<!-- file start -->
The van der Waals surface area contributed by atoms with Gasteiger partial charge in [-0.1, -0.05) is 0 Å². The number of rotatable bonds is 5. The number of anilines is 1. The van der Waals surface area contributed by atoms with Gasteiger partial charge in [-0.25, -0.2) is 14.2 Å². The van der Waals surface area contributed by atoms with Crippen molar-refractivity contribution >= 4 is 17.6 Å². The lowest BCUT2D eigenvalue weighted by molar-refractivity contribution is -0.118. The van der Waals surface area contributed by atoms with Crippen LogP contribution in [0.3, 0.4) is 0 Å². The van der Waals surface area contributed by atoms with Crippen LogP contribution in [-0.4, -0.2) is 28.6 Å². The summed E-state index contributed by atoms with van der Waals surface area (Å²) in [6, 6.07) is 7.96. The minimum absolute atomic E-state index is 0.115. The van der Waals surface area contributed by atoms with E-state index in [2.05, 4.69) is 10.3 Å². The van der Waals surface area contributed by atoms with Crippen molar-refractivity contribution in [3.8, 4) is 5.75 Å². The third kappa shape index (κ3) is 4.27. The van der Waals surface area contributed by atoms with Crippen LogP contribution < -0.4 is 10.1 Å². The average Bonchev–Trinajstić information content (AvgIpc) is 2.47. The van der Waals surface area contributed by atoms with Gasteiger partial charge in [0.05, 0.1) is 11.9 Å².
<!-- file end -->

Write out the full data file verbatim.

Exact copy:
The van der Waals surface area contributed by atoms with Gasteiger partial charge in [-0.1, -0.05) is 0 Å². The number of rotatable bonds is 5. The number of anilines is 1. The van der Waals surface area contributed by atoms with Gasteiger partial charge in [-0.25, -0.2) is 14.2 Å². The van der Waals surface area contributed by atoms with Crippen molar-refractivity contribution >= 4 is 17.6 Å². The lowest BCUT2D eigenvalue weighted by molar-refractivity contribution is -0.118. The van der Waals surface area contributed by atoms with Crippen LogP contribution in [0.3, 0.4) is 0 Å². The van der Waals surface area contributed by atoms with Crippen LogP contribution in [-0.4, -0.2) is 28.6 Å². The summed E-state index contributed by atoms with van der Waals surface area (Å²) in [6, 6.07) is 7.96. The minimum absolute atomic E-state index is 0.115. The van der Waals surface area contributed by atoms with E-state index in [2.05, 4.69) is 10.3 Å². The van der Waals surface area contributed by atoms with Crippen molar-refractivity contribution in [3.8, 4) is 5.75 Å². The third kappa shape index (κ3) is 4.27. The van der Waals surface area contributed by atoms with Crippen LogP contribution < -0.4 is 10.1 Å². The average Bonchev–Trinajstić information content (AvgIpc) is 2.47. The van der Waals surface area contributed by atoms with Gasteiger partial charge in [0.05, 0.1) is 11.9 Å².